5. Pacing and Stabilizing Yourself

When walking/hiking having a walking/hiking stick can help you set and keep your pace especially if you are bearing a load during your trek. The stick can also help in providing additional stability if you are bearing a load such as a backpack with your supplies for a multi-day hike. Just like having the third leg, it can provide you a tool to take some of the load off your weak side or one side of your body that may be tiring quicker. A pace-setting is a must when you are out hiking to keep you on schedule. Just the tap of the stick alone can help set your pace by creating a cadence that is almost like a musical beat that helps keep you moving.

6. Clearing Your Way

Not only can a walking/hiking stick provide stability and protection, but it can also help you in moving thickets and branches aside. Nothing worse than that old smack in the face by a branch you missed or the person in front of you letting rip. Using the stick can help keep those out of your way. Have you ever walked face-first into a spider web? Not a great feeling no matter what your inclination is toward spiders. Use your walking/hiking stick to clear those out of the way too and even prevent getting bit by that spider who thinks you are food because you walked into their web. The walking/hiking stick can save your day here.

 7. Directional Offset

We all tend to favor our strong side. If you are right-handed when traversing obstacles or even just when walking a straight line for a long distance you will be off target in the end. With the walking/hiking stick aside you should alternate going around obstacles to the right and left as this will help keep you closer to the target. That being said, if you just walked a straight line for a long distance you have a good tendency to be off to the left or right depending on which side you generally favor. Make a conscious effort to use the walking/hiking stick in your weak side hand to help offset this natural tendency to drift.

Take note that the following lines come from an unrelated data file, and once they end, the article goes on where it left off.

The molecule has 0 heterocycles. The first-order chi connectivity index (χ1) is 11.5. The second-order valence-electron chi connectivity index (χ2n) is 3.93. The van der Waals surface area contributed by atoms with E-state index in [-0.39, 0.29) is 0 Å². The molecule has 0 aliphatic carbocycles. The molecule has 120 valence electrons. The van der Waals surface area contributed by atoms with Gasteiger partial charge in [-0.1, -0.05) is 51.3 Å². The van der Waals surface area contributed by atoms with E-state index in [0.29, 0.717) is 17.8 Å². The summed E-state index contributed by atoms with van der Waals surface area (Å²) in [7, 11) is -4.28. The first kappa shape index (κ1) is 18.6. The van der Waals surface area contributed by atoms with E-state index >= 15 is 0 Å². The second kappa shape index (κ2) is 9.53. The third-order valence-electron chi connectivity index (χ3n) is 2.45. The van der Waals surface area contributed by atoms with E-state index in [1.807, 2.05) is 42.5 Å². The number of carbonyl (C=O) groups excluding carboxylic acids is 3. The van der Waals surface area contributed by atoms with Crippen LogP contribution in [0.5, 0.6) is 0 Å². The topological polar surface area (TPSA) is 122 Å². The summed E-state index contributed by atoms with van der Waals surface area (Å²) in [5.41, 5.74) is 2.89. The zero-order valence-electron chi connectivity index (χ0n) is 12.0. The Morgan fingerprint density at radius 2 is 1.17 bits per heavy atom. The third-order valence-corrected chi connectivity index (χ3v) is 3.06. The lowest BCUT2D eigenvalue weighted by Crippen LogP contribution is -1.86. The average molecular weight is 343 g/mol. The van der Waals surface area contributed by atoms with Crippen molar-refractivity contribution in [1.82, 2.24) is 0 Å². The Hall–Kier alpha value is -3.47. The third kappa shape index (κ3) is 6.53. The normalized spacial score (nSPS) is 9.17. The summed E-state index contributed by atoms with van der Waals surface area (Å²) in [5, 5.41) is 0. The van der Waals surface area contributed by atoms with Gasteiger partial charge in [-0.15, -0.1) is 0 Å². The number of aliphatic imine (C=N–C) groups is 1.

8. Emergency Crutch

Injury on the trail happens. Nothing worse than injuring your foot or leg while on a hike. Making a crutch from items found on the trail is a possibility but it could also cost you valuable time especially of the injury is sever. Having a walking/hiking stick that comes up to your armpit gives you an almost ready-made tool to use as a crutch. Wrap some soft material at the top of the walking/hiking stick and you can use it as a crutch to get you back safely and quickly. If your walking stick is not that tall just having one gives you a tool to help assist in stabilizing the injured side and take the load off while you make your trek back.

I have just listed 8 reasons here for a walking/hiking stick but there are many more uses. In an emergency, it can be used as the primary pole for an emergency shelter, raise a signal for help higher up, provide additional confidence when hiking, and many more.  As you can see there are many uses and reasons for using a walking/hiking stick on your next hike.